New Grads Increasingly Turning to Jobs in Service, Volunteer Sectors
Acting Press Director Laura Lartigue believes that President Kennedy's vision of service still resonates with America's current generation of young people and has been revived by President Barack Obama, a leader that they helped elect in large numbers.
Lartigue said the new president "definitely made the call to service a cause of his campaign. We also saw our online applications spike 175 percent around the time of President Obama's inauguration. This is testimony to the way many Americans have felt inspired by the new administration." President Obama has promised to double the Peace Corps by 2011 as a part of his service agenda.
A former community activist on the South Side of Chicago, Mr. Obama has asked Americans to "answer a new call to service to meet the challenges of our new century." Before his inauguration, he urged Americans to use the Martin Luther King holiday as a day of service.
Idealist.org, an online search engine for volunteer opportunities and non-profit jobs noticed an 18 percent spike in page views during the week of Obama's inauguration compared to the previous week. The total number of volunteer listings viewed went up 27 percent.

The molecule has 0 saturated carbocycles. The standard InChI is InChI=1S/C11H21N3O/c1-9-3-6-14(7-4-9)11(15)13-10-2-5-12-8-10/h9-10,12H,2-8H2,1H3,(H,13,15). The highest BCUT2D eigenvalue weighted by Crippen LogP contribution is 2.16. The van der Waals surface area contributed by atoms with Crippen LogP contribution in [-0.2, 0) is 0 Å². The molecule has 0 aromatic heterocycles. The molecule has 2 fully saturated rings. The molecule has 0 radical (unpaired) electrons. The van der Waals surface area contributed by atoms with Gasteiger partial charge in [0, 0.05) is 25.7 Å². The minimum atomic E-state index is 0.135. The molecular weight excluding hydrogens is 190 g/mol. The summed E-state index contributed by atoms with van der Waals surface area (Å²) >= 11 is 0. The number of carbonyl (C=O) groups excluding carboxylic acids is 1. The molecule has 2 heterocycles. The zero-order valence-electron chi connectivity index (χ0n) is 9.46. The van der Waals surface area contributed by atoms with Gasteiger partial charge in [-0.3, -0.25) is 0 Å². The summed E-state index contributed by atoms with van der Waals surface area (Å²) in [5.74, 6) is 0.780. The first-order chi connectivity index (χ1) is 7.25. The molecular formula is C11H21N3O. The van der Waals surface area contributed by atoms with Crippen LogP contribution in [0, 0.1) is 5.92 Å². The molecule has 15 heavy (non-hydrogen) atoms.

Idealist's "New Service" blog for current or former members of service organizations saw their average monthly page views double in the two months since the inauguration.
Amy Potthast, a writer for New Service, said that in many ways a term of service after graduation is becoming more acceptable to young people, especially when the idea of finding a more traditional job immediately after graduation is becoming increasingly unlikely.
AmeriCorps, a clearinghouse funder for more than 4,000 different community and faith-based groups, has seen a record-breaking 400 percent increase in applications in the past four months.
Sandy Scott, director of media relations, says that on the MLK Day of Service, "participation went off the charts in 2009 thanks to [the] president-elect's call to service and making it a centerpiece of his inauguration." An excess of one million people helped with more than 13,000 projects -- more than double last year's Day of Service turnout.